BBC News
watch One-Minute World News
Last Updated: Wednesday, 8 August 2007, 20:08 GMT 21:08 UK
The wall of silence broken down
Jessie James
Jessie was shot three times as he cycled through a Moss Side park
Jessie James was shot dead in a community that has had to get used to gun culture and the so-called wall of silence that comes with it.

Many people, including the police and Jessie's own family, believe the local community of Moss Side in Manchester have known whose hand was on that trigger since the day he died.

The climate of fear meant people may have known who shot Jessie, but they were scared to speak out for fear of retribution.

The 15-year-old was shot dead as he rode his bicycle through a park on his way to a party in September last year.

His killing sparked condemnation and outrage among large parts of the community, not shock.

Jessie was not believed to be involved in gangs but police have said it seems likely that his killers were.

Police have previously said they believe there are more than 500 gang members in Manchester.

Live in fear

Their activities centre around drugs and guns, and those who live alongside them live in fear.

Jessie's mother, Barbara, said: "People know who did it but won't say. I do think people might be too terrified to speak out.

"By not telling police you are allowing these evil individuals to carry on intimidating our youth and they will just move on to their next victim."

She added: "When I see people walking down the street or waiting in a queue at the supermarket, I constantly think - do you know something?"

Prof Gus John
If you know that someone has actually killed people in cold blood, it takes a lot of courage
Professor Gus John

Gus John, a professor of education at Strathclyde University, has worked with families in Moss Side and knows the gangs implicated in the case.

He said it takes a lot of courage for a witness to come forward.

"If you know that someone has actually killed people in cold blood, and is very ruthless, it takes a lot of courage and some people consider it to be reckless, to want to go and say to the police, I know that X did this, and I can point him out to you.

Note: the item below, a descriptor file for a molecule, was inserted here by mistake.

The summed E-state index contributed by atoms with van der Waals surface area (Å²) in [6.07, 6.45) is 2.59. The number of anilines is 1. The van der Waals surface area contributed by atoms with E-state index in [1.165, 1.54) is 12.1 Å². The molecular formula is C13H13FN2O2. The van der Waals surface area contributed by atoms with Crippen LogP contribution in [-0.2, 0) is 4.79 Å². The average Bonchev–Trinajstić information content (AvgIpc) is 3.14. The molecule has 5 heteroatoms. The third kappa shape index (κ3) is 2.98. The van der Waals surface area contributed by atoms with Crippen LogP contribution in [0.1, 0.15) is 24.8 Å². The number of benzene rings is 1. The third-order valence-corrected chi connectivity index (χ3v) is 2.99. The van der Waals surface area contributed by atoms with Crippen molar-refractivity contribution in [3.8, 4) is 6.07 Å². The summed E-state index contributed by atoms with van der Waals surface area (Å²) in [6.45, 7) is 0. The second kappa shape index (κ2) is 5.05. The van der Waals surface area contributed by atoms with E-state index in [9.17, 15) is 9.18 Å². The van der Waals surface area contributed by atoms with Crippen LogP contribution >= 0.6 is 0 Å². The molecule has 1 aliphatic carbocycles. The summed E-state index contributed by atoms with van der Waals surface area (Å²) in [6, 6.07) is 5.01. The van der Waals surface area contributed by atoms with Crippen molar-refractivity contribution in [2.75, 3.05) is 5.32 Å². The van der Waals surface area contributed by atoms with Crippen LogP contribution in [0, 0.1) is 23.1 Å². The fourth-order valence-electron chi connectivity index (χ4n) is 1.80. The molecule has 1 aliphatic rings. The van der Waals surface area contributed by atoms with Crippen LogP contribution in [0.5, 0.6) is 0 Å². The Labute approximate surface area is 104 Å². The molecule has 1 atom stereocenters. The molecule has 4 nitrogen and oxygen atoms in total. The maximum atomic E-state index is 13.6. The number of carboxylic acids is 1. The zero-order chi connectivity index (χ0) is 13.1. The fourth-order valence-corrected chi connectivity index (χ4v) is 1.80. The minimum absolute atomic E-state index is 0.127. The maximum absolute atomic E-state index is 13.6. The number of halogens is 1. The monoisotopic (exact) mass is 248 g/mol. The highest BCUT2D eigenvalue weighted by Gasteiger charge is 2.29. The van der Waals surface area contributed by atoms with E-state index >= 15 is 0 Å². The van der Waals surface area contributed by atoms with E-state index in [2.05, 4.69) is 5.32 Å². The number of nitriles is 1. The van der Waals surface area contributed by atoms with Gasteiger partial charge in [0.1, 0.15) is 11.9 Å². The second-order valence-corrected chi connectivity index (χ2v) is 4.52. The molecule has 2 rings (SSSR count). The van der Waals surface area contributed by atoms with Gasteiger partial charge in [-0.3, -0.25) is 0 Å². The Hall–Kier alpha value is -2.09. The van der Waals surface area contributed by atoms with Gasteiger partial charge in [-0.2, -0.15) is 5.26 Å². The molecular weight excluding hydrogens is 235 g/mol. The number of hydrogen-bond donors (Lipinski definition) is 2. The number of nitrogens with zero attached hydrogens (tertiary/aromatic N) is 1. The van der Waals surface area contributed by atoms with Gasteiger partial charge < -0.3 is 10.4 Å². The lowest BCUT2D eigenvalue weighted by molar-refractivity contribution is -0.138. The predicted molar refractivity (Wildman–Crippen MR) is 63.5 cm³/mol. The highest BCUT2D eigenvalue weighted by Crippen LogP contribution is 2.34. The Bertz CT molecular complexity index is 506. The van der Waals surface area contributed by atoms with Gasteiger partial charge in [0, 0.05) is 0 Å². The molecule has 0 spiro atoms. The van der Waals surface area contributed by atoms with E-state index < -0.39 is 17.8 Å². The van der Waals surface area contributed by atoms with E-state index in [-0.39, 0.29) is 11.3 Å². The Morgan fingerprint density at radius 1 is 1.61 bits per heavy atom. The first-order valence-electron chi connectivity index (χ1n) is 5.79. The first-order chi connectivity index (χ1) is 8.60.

"It isn't very easy to do, even if the police say we will give you a safe house or change your identity or whatever, so it is quite likely that people have known for a very long time who the group of boys were who chased Jessie into the park, and who shot him."

Unusual step

At the inquest into Jessie's death, the coroner Nigel Meadows took the highly unusual step of allowing witnesses to give evidence anonymously via video link to Manchester Crown Court, with their voices disguised and their identities concealed.

With such technology available, it means that witnesses who give evidence do not have to move away with new identities.

Supt Shaun Donnellan of Greater Manchester Police said: "Protected witnesses during this inquest have been able to give evidence via video link, behind screens and with their voices distorted to such an extent that you cannot even tell if they are men or women, children or adults.

Murder scene in Broadfield Park
Police believe Jessie's killers were involved in gangs

"This means they can stay in their communities and not have to get new identities and move away.

Professor John said the conditions in the court may have encouraged someone to speak out.

"The individual concerned must have been reassured by the attitude of the coroner towards witnesses and the fact that they were able to give evidence anonymously."

It seems it may have worked, as in a surprise twist to the proceedings a witness at the inquest gave fresh information on Wednesday.

Detectives have described the new information as a "breakthrough" and revealed two people are expected to be arrested on suspicion of murder.

The BBC is not responsible for the content of external internet sites

Has China's housing bubble burst?
How the world's oldest clove tree defied an empire
Why Royal Ballet principal Sergei Polunin quit


Americas Africa Europe Middle East South Asia Asia Pacific